‘Baby Driver’ Vivaciously, Relentlessly Pedals to the Metal (& Punk, Rock, Blues, Soul, Pop, Rap…)

Originally published June 28th, 2017 on thedistantcloseup.com

Certain films we run across in our lives are those that make us conjure the oft-thought fantasy, “I wish my life were like a movie.” Baby Driver is the next entry in Edgar Wright’s filmography that will wind up being that movie for many people, regardless of age bracket. Not only that, perhaps the most crushing wish to materialize after watching this movie is, “I wish I were that cool.”

Yes, I realize this is not a normal Wednesdepents’ Day review, but considering Edgar Wright is one of a handful of mainstream auteurs whose work consistently matches that of any filmmaker in independent cinema, I think it’s fair to ignore that this is the largest theatrical opening for any of his films. Please nod your heads so that I have your complicit agreement….

Okay, thank you.

The easiest thing to do is immediately echo what you were already hoping for: Baby Driver is quite possibly the most fun you will have at the summer box office this year. Boy, does Wright love to genre mash, as this movie is equal parts caper film, jukebox musical and wistful romance with dashes of humor scattered in between – we’ll get to that last bit later – and he successfully melds all of these aspects with uncaged ferocity and heartfelt passion. It’s loud, but in no way obnoxious; it’s quickly-edited, but also showcases a steady hand; it’s bold and brazen, and, well, perhaps not the humblest, but we’ve seen humility from Wright in how he pays tribute to his influences in all of his pictures, and this flick is no different.

Naturally, one thing we will always talk about with any Edgar Wright-directed product is style, and plenty others have already discussed it with this film. Make no mistake: Baby Driver rampages with style. Cinematographer Bill Pope has been working with Wright since Scott Pilgrim vs. the World, and you’ll find his camerawork is just as tightly conceived and executed here, with corresponding editing so typical of other Wright films that responds to every percussive note, whether it be sound or plot-based, with urgency and significance.

So eat your heart out, Guardians of the Galaxy; this film literally lives on the pulsating beats of its stellar soundtrack.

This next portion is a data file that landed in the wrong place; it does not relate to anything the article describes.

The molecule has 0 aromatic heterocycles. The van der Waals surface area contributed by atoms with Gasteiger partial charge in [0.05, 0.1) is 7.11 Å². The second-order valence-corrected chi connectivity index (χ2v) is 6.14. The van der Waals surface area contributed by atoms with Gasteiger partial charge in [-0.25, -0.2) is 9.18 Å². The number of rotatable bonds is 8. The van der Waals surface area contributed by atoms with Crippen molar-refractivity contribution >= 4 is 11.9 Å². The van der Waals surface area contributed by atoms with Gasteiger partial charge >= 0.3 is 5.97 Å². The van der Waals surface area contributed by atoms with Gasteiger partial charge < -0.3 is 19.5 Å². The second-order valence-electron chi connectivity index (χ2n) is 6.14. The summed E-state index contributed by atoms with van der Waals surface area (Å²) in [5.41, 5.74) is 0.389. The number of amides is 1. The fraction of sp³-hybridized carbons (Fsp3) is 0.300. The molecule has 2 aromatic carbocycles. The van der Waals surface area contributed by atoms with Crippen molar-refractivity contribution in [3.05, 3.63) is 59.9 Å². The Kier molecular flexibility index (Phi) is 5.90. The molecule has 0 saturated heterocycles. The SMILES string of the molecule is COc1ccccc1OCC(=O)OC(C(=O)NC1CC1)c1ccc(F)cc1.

Though in all seriousness, and certainly nothing against James Gunn’s two Marvel features, but Baby Driver injects its chosen sonic nostalgia trips with even greater purpose and conviction, and like any good mixtape or playlist, understands when to ramp up the energy, when to slow it down and when to aim right for the heartstrings. The music and the narrative’s pacing are so inextricably intertwined that you begin to wonder how this film could ever operate with even a patch of silence – spoiler alert: it briefly does, and its impact is palpable.

Again, as per usual with any Wright movie, the protagonists are ever affable thanks to the charming presences of Ansel Elgort and Lily James, and are supported by a diverse array of eccentric side characters that lead the charge on the film’s comedic impulses. But because it is more focused on music to carry momentum, Baby Driver is differently humorous from Wright’s previous films, as those films often relied on being relentlessly joke-a-minute funny, in addition to well-choreographed set-pieces, to sustain interest – there are plenty of the latter here, as well. Here, the humor is often understated in its cleverness, matching its star protagonist’s frequent bravado, and yet more content to operate in the background rather than the forefront.

If you’re a fan of Wright’s work, it’s something you’ll notice, but you’ll be too busy bobbing your head and tapping your foot to every moment of legato and staccato that defines one of the many crashing crescendos that compel you to stand and cheer – even though it’s the beginning and the film hasn’t even gone 10 minutes. And if you’re somehow still on the fence, go support this film. Assuming you’re not like me or other folks who try to devour every film that comes out, and instead pick and choose what to see, make Baby Driver one of your few box office trips, because whatever crowd-pleasing gene there is that allows an artist to make hit after hit, Edgar Wright’s got it in spades.

Elgort’s Baby uses music to block out the noise, and we all can use Baby Driver to block out the very same thing.

4/5

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